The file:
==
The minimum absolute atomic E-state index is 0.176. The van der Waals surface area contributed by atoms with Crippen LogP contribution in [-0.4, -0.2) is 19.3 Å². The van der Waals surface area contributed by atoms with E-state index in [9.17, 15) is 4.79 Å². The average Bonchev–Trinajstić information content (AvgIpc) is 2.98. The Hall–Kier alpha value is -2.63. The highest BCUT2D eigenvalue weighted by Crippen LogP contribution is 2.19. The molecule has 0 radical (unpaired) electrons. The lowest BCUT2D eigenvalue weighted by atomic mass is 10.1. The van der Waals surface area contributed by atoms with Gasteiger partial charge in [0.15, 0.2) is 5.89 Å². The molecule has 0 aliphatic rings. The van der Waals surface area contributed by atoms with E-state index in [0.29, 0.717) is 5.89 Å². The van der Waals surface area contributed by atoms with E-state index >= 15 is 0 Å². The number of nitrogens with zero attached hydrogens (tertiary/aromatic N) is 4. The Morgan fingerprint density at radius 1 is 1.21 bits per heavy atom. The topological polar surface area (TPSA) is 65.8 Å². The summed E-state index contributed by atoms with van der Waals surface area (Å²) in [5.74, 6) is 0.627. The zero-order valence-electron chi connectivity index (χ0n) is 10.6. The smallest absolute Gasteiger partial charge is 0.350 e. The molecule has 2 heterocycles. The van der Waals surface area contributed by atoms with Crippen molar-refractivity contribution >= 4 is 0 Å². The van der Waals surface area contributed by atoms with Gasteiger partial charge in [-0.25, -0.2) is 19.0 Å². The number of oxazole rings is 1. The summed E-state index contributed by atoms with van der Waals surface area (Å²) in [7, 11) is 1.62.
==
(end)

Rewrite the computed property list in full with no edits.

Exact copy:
The minimum absolute atomic E-state index is 0.176. The van der Waals surface area contributed by atoms with Crippen LogP contribution in [-0.4, -0.2) is 19.3 Å². The van der Waals surface area contributed by atoms with E-state index in [9.17, 15) is 4.79 Å². The average Bonchev–Trinajstić information content (AvgIpc) is 2.98. The Hall–Kier alpha value is -2.63. The highest BCUT2D eigenvalue weighted by Crippen LogP contribution is 2.19. The molecule has 0 radical (unpaired) electrons. The lowest BCUT2D eigenvalue weighted by atomic mass is 10.1. The van der Waals surface area contributed by atoms with Gasteiger partial charge in [0.15, 0.2) is 5.89 Å². The molecule has 0 aliphatic rings. The van der Waals surface area contributed by atoms with E-state index in [0.29, 0.717) is 5.89 Å². The van der Waals surface area contributed by atoms with E-state index >= 15 is 0 Å². The number of nitrogens with zero attached hydrogens (tertiary/aromatic N) is 4. The Morgan fingerprint density at radius 1 is 1.21 bits per heavy atom. The topological polar surface area (TPSA) is 65.8 Å². The summed E-state index contributed by atoms with van der Waals surface area (Å²) in [5.74, 6) is 0.627. The zero-order valence-electron chi connectivity index (χ0n) is 10.6. The smallest absolute Gasteiger partial charge is 0.350 e. The molecule has 2 heterocycles. The van der Waals surface area contributed by atoms with Crippen molar-refractivity contribution >= 4 is 0 Å². The van der Waals surface area contributed by atoms with Gasteiger partial charge in [-0.25, -0.2) is 19.0 Å². The number of oxazole rings is 1. The summed E-state index contributed by atoms with van der Waals surface area (Å²) in [7, 11) is 1.62.